9. Oh well, I don't think they are that peculiar. Pouring out the wine - On first read, I read it as Tyrion is as stunned as everybody else, and struggling to think given his drunkenness. I thought he took the chalice as he felt in need of wine. It seemed a natural, slightly unthinking action to me to pour out the wine, he may have thought 'it could be poison' at that moment, and turned his idea of drinking it into pouring it out because its dangerous. However, I now I think it is staring at the colour of the dregs left in there that has triggered his brain into making the connection with Sansa's hairnet. And if Sansa is implicated, so might he be. Or he may feel sympathy with her. I definitely think he has made some connection when he looks at the wine - it reminds me of the moment at the wedding breakfast where he stares at Joffrey after Joffrey boasts about being familiar with Valyrian steel, making the connection that it was Joffrey who sent the catspaw after Bran. His savage response to Jaime is triggered by Jaime's confession to him re Tysha. Tyrion is absolutely horrified. Of all the ghastly treatment he has received by Tywin and Joffrey, nothing approaches this revelation. He has joined in gang raping his wife. And this was caused by a lie told by the one family member he trusts. All Jaime can do is stammer that he didn't know it would happen. Tyrion wants to hurt Jaime as much as possible and can only do it with words at this point. He is denying the bond they have had and implying it was never there, by saying he killed Joffrey. Of course, the fact that he did make that connection about the catspaw also gives him a motive for killing Joffrey. Because he let Joffrey know he knows. And Joffrey could be expected to get back at Tyrion, once his initial fear wears off (Joffrey is quite taken aback in the moment, and just wants to end the conversation and leave). Likewise, it could have triggered Joffrey into trying to poison Tyrion and somehow poisoning himself! And so the theorizing goes on.....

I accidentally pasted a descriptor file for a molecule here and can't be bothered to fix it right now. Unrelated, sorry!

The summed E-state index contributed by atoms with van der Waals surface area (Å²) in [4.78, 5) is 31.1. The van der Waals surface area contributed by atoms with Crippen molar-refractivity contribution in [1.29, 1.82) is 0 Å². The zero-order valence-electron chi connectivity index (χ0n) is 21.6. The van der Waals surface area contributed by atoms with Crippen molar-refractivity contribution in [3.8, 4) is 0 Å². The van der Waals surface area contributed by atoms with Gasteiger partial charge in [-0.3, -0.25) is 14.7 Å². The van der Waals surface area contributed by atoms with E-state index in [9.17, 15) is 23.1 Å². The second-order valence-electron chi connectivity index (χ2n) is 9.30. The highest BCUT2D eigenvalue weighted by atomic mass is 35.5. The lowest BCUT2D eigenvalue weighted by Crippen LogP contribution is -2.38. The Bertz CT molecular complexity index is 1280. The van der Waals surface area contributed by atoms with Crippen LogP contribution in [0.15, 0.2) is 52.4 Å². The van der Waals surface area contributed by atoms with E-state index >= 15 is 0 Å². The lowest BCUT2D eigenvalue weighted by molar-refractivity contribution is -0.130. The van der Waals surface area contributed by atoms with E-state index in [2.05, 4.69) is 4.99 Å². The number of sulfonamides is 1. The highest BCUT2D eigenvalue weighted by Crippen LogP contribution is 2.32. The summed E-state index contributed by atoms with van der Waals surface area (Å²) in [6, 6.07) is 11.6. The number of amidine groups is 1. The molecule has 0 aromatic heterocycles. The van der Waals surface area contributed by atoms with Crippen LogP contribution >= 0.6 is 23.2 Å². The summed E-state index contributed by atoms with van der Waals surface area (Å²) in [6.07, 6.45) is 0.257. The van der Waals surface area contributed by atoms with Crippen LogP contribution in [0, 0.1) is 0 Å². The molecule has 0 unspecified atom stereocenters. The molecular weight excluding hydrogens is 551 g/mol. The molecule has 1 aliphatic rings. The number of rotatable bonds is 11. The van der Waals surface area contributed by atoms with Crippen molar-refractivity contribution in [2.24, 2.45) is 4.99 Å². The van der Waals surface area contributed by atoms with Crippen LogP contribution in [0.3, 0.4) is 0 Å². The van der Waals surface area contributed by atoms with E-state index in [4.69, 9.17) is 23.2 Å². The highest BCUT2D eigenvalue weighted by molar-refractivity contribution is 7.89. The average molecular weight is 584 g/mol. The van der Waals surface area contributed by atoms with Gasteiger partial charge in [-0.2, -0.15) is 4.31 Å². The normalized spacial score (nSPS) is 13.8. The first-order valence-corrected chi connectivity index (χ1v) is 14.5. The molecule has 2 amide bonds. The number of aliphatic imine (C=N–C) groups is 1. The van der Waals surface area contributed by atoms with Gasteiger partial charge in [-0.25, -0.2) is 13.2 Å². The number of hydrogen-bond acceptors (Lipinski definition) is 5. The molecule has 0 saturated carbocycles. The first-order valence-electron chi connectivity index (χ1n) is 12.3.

10. I think so too but I was a bit alarmed by the logistic details @Gilbert Green pointed out.